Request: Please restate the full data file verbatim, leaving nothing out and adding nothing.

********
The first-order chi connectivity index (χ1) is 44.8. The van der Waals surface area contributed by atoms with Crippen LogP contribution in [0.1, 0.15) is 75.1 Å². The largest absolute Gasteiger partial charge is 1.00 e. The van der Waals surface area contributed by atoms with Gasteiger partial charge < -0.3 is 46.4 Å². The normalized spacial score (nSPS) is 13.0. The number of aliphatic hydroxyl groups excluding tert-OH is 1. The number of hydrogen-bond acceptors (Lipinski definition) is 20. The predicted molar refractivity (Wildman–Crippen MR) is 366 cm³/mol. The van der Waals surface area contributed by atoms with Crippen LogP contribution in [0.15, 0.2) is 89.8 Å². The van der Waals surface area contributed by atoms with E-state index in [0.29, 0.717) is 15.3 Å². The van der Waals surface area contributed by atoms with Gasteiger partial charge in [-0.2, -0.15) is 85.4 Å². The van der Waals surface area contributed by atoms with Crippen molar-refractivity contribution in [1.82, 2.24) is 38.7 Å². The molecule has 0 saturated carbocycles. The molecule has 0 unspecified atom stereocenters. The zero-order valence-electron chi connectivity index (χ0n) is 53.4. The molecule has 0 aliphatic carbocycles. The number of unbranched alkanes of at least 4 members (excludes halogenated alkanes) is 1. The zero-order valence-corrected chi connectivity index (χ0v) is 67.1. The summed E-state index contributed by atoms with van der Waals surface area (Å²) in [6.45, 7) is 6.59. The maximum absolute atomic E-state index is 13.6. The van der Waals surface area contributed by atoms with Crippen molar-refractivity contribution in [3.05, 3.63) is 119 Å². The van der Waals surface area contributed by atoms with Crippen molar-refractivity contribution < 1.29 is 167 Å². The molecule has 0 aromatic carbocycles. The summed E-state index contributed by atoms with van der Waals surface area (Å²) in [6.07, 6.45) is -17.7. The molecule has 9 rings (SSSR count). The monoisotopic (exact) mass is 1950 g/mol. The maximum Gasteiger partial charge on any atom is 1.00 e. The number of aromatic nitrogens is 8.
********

The first-order chi connectivity index (χ1) is 44.8. The van der Waals surface area contributed by atoms with Crippen LogP contribution in [0.1, 0.15) is 75.1 Å². The largest absolute Gasteiger partial charge is 1.00 e. The van der Waals surface area contributed by atoms with Gasteiger partial charge < -0.3 is 46.4 Å². The normalized spacial score (nSPS) is 13.0. The number of aliphatic hydroxyl groups excluding tert-OH is 1. The number of hydrogen-bond acceptors (Lipinski definition) is 20. The predicted molar refractivity (Wildman–Crippen MR) is 366 cm³/mol. The van der Waals surface area contributed by atoms with Crippen LogP contribution in [0.15, 0.2) is 89.8 Å². The van der Waals surface area contributed by atoms with E-state index in [0.29, 0.717) is 15.3 Å². The van der Waals surface area contributed by atoms with Gasteiger partial charge in [-0.2, -0.15) is 85.4 Å². The van der Waals surface area contributed by atoms with Crippen molar-refractivity contribution in [1.82, 2.24) is 38.7 Å². The molecule has 0 saturated carbocycles. The molecule has 0 unspecified atom stereocenters. The zero-order valence-electron chi connectivity index (χ0n) is 53.4. The molecule has 0 aliphatic carbocycles. The number of unbranched alkanes of at least 4 members (excludes halogenated alkanes) is 1. The zero-order valence-corrected chi connectivity index (χ0v) is 67.1. The summed E-state index contributed by atoms with van der Waals surface area (Å²) in [6.45, 7) is 6.59. The maximum absolute atomic E-state index is 13.6. The van der Waals surface area contributed by atoms with Crippen molar-refractivity contribution in [3.05, 3.63) is 119 Å². The van der Waals surface area contributed by atoms with Crippen molar-refractivity contribution < 1.29 is 167 Å². The molecule has 0 aromatic carbocycles. The summed E-state index contributed by atoms with van der Waals surface area (Å²) in [6.07, 6.45) is -17.7. The molecule has 9 rings (SSSR count). The monoisotopic (exact) mass is 1950 g/mol. The maximum Gasteiger partial charge on any atom is 1.00 e. The number of aromatic nitrogens is 8.